Obviously, on the back end, we spent massive amounts of money treating and dealing with the consequences of the causes of death considered in this article. So, it makes sense to focus on the front-end prevention spending. We can look at National Institute of Health funding to find the disease prevention figures. In 2017, the NIH spent $1.37 million on heart disease research. The funds went primarily to research hospitals and medical schools so that they could carry out studies: like Brigham and Women’s Hospital’s Molecular Mechanisms of Stretch-Induced Electrical Remodeling in the Heart, produced to the tune of $249,000. Some of the funding goes to private organizations as well, like the $3 million given to VADovations, Inc. They are a start-up producing mini blood pumps for children. [Their research: Small blood pumps for small patients]
The American Heart Foundation poses that NIH funding resulted in the severe drop in the death rate over the past century from heart disease. But they also, unsurprisingly, aren’t happy with current spending levels. “Even though heart disease and stroke account for 23 percent and 4 percent of all deaths respectively, the National Institutes of Health (NIH) invests a meager 4 percent of its budget on heart disease research, a mere 1 percent on stroke research and only 2 percent on other CVD research.”
Regarding sheer dollar amounts, the NIH allocates the 39th most amount of money to strictly heart disease-related research. Therefore, the Foundation has a point, given that heart disease is the leading cause of death. On the other hand, this can be misleading due to the fact that many of the categories of research prior to heart disease, like nutrition and aging, are components of heart disease risk; the single highest allocation category, prevention, actually includes studies on heart disease, take the University of Washington’s Safety and Tolerability of the Nutritional Supplement, Nicotinamide Riboside, in Systolic Heart Failure, or Massachusetts General Hospital’s The Role of Galectin-3 in Cardiac Remodeling and Heart Failure. So, perhaps the NIH’s funding priorities don’t suggest that heart disease is 39th most important, but really show that high-cost areas like nanobot tech may be titillating enough to accept the opportunity cost for an innovative medical future.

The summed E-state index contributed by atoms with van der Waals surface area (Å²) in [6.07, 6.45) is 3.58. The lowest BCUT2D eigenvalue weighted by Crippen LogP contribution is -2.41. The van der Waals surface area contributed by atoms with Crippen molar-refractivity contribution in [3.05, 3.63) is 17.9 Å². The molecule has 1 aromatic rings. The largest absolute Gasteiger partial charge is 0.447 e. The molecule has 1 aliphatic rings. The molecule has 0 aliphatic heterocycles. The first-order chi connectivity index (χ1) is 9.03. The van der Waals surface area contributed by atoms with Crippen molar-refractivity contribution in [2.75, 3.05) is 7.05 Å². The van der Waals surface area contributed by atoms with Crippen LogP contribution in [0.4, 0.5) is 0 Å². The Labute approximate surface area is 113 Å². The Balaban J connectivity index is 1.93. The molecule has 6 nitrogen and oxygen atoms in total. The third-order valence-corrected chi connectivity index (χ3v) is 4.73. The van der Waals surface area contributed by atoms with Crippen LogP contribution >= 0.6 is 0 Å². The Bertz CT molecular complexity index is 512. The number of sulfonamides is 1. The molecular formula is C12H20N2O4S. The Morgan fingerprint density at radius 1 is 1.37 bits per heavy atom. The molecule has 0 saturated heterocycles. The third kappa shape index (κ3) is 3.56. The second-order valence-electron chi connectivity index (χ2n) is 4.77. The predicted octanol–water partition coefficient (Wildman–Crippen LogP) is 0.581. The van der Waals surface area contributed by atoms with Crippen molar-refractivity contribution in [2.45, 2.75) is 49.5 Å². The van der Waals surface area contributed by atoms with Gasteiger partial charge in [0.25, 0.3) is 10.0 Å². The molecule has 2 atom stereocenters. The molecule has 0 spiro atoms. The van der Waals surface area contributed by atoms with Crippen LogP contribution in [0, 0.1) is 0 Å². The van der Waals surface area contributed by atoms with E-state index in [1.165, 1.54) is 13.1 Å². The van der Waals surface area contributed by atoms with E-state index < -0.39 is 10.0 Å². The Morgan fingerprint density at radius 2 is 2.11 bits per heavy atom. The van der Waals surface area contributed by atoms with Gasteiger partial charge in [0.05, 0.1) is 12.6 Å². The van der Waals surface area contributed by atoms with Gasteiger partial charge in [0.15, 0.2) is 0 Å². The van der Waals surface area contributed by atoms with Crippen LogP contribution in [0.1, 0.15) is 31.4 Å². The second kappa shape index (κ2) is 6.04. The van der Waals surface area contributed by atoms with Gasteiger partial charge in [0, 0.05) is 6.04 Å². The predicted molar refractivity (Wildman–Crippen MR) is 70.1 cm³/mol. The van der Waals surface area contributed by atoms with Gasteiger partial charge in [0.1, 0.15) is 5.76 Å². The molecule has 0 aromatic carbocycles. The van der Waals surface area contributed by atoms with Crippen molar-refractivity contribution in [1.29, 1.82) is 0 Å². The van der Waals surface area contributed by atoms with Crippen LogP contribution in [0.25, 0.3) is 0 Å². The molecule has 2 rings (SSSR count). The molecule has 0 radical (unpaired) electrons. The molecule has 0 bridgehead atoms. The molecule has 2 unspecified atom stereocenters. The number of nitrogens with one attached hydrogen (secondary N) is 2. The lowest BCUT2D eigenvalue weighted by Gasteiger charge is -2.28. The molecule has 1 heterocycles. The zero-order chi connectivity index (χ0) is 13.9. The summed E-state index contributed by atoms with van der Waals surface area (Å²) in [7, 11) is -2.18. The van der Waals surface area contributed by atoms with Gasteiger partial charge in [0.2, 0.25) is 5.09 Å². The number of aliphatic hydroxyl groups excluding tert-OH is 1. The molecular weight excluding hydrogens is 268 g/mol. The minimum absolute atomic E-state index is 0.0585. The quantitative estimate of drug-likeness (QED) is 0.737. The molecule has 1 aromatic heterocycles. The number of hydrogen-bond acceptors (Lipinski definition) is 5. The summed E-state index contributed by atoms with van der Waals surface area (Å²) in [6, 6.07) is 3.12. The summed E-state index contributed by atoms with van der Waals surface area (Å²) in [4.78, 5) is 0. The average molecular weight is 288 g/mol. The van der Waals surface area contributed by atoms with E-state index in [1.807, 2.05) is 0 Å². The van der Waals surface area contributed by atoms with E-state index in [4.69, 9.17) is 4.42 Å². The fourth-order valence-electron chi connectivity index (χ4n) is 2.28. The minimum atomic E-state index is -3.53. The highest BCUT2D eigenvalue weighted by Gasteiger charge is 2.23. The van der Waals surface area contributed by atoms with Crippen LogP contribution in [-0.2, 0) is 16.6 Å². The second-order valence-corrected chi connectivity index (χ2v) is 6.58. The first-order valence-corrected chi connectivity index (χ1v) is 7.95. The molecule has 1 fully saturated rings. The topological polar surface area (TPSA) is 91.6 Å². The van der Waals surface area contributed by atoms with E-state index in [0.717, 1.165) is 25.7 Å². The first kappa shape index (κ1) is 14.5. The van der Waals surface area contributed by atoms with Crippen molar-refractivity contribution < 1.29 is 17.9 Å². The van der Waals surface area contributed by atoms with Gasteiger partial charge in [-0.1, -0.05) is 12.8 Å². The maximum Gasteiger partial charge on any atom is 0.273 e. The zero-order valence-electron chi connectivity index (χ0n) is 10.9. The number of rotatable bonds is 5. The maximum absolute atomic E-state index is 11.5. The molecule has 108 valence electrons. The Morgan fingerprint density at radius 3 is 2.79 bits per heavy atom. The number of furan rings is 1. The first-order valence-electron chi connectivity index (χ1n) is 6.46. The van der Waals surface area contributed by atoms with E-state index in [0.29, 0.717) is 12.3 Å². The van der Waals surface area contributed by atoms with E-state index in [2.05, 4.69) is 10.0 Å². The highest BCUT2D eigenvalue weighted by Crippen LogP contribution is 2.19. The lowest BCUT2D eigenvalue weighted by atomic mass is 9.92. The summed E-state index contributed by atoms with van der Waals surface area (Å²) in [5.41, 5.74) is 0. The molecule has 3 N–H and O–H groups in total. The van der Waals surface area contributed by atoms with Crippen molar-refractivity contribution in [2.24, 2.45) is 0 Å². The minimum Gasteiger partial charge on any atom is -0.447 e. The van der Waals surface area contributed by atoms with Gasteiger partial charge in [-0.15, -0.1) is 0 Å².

Expense on the War on Terror
The $600 billion in 2015 discretionary funds includes allocations to various military endeavors. But paring down to a single number of government spending on counter-terrorism is a difficult task because of issues of tracking funds, the defining of spending items and general transparency issues.
However, a nonpartisan global security policy research center, the Stimson Foundation, estimated that the Federal Government spent about $2.8 trillion on counterterrorism activities since 9/11. Of the $600 billion spent on military in 2015, they estimate that $146.3 billion was spent on counter-terrorism. That number has only risen since, reaching $174.7 million in 2017.
The fact that since September 11th the U.S. spent 16% of its discretionary budget on counter-terrorism may be appalling to many; because despite what we think politically about the last decade of American foreign policy, there is no place to go to find real figures on the actual cost. When it comes to counter-terror, we can’t just scroll down a page – like the NIH’s website — and find the exact projects and amounts down to the dollar that was spent. But, working with what we do have, the question remains: Is it possible that the amount spent is worth it?
Was it worth it? In hindsight, no.